Magala is well aware of the impossibility of stepping outside one's social and conceptual networks, and the necessary messiness of any "management of meaning." At the same times, he does not shy away from discussing grand patterns of sensemaking, their adoption and dismissal. The results are somewhat strange as when Kuhn's notions of paradigm change and incommensurability (Feyerabend also called dibs on that concept, but most people, Magala included, tend to link it with Kuhnian views) are shown as having grown popular due to the needs of the participants in the political/ideological struggles of the 1950s to 1980s (chapters 1 and 2, linked to the theme of the "past tense of meaning") , and later on the same notions are used as a perfectly valid explanatory framework for the contemporary world ("increasing dangers of incommensurability... as paradigms change and clash" [p. 94]). The issue of the possibility of internal critique of grand narratives is a fascinating stance, but I am unable to find any, even tentative, answers in Magala's book, which retorts rather to quickly switching between the insider and outsider perspectives depending on the particular (sub-)topic under discussion. Moreover, for an author discussing the social embedding of sensemaking processes, Magala shows surprisingly little of the sources of his examples ('cases') -- do they come from the author's (informed) recollection of events, memories of participants, or available records? That's hard to say, which is a problem as Magala's judgements tend to be authoritative even when not in sync with many other available descriptions of the same story (e.g. the very same Wikipedia which serves as the source for the only quote in Magala's reporting of the scandal surrounding the disposal of Shell's Brent Spar oil platform has a very different description of Cohn-Bendit's paedophilia controversy than the one offered by Magala).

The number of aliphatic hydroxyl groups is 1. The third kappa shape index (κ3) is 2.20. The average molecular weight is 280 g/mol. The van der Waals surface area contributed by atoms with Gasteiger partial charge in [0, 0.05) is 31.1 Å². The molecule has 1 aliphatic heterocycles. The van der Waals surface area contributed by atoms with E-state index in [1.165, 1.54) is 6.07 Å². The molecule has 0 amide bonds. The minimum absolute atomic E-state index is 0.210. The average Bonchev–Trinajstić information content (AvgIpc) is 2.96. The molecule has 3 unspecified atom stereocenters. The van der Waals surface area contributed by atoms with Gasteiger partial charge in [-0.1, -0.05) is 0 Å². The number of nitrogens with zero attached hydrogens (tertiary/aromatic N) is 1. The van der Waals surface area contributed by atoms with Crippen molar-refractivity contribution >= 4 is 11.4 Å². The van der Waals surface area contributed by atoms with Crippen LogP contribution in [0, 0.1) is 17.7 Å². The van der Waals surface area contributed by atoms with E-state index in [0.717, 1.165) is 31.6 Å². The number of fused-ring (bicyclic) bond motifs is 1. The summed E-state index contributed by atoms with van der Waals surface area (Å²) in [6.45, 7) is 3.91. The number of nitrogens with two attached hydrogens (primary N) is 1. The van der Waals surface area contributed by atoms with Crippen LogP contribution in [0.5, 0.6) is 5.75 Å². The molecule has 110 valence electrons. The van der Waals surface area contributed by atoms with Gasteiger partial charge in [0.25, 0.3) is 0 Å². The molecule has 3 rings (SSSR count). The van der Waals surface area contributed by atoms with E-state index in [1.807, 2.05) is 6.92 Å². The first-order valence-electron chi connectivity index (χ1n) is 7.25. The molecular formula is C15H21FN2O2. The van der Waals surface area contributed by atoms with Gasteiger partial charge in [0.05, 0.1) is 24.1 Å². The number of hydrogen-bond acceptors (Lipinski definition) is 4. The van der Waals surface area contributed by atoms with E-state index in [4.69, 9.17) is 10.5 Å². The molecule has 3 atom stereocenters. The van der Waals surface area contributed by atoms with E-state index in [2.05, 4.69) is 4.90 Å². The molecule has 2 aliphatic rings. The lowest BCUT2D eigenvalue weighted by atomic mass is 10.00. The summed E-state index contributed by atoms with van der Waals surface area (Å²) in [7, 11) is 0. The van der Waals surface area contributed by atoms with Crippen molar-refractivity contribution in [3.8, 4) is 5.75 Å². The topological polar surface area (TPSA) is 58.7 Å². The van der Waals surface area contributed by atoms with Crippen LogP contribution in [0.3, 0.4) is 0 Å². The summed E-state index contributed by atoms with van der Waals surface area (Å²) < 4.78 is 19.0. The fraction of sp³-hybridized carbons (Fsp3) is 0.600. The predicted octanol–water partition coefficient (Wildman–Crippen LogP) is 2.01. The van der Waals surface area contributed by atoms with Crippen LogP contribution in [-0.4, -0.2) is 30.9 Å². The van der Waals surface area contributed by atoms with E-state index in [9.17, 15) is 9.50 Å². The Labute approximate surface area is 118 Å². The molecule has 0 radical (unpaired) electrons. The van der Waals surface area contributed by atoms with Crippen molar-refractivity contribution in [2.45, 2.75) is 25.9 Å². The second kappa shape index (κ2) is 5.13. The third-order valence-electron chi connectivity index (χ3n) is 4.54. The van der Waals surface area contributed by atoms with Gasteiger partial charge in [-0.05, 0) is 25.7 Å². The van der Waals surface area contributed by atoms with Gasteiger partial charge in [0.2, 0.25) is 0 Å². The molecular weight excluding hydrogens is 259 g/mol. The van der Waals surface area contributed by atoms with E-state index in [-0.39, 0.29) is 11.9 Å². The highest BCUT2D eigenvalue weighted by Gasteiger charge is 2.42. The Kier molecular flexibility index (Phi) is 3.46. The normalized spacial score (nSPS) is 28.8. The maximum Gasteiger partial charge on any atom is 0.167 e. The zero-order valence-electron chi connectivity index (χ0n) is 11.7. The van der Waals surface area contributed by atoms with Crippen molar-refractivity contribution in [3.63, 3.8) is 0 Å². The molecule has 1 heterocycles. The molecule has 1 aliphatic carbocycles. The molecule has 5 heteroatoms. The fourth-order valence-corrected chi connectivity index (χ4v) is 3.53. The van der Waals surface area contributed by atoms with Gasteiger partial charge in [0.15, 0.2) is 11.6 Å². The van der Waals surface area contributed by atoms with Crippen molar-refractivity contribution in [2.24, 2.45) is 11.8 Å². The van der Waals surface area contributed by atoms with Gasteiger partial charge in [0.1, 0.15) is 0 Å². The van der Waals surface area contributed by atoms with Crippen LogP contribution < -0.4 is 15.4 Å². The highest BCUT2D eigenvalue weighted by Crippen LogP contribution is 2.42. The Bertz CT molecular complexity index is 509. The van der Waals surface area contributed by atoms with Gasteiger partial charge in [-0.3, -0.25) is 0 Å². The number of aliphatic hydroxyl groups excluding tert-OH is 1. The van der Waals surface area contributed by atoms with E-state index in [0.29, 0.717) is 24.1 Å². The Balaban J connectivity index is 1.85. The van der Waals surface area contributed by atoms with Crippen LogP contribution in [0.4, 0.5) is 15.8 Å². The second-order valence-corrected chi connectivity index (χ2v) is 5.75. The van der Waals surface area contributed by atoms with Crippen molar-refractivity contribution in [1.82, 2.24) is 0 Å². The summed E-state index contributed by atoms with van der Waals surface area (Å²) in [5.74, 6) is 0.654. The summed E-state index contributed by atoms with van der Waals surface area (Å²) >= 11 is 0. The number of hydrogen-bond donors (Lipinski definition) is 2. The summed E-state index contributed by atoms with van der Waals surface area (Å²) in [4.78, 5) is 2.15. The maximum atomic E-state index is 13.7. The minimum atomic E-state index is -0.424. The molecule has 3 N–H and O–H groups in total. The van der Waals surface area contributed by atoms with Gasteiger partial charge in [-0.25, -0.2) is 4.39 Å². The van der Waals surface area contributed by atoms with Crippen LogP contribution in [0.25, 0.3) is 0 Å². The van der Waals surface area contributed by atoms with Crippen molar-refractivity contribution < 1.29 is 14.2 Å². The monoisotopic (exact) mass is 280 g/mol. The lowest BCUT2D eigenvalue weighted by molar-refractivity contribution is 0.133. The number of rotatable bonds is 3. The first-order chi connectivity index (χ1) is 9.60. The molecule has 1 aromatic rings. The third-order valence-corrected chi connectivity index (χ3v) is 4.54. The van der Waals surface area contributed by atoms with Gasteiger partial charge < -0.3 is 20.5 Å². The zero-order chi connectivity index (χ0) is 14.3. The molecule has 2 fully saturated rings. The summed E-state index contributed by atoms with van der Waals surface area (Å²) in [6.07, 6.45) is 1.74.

In the same vein, while the author dilligently traces the historico-philosophical roots of the three different modes of sensemaking (religious, rational-scientific, and postmodern) he proposes, the social entities used to explain encountered social processes ("the media," "the liberal left," "the mainstream managerial sciences") are treated as empirical facts rather than as results of Magala's sensemaking reduction of the complex social landscape into discrete social actors.
Widespread lauding of creativity appears first as a symptom of the de-sociologized and over-psychologized view of the social landscape (p. 105), and yet, in the concluding chapter, Magala surmises that in the proposed, somewhat utopian future society "[c]reativity should be omnipresent through designed artifacts filling social spaces and providing cultural contents for the multimedia" (p. 218).
All in all, it's an epistemological mess, and not just because the author believes epistemology is both social and thoroughly messy (and a final aside: I wonder why Magala chose to discuss Fuller's [2000] Thomas Kuhn: A Philosophical History for Our Times rather than seemingly much more relevant [1988] Social Epistemology? Perhaps the latter's style bored him as much as it did me).

Fuller, Steve (1988) Social Epistemology. Bloomington: Indiana University Press.
Fuller, Steve (2000) Thomas Kuhn: A Philosophical History for Our Times. Chicago: University of Chicago Press.
Magala, SÅ‚awomir (2009) The Management of Meaning in Organizations. Basingstoke: Palgrave Macmillan.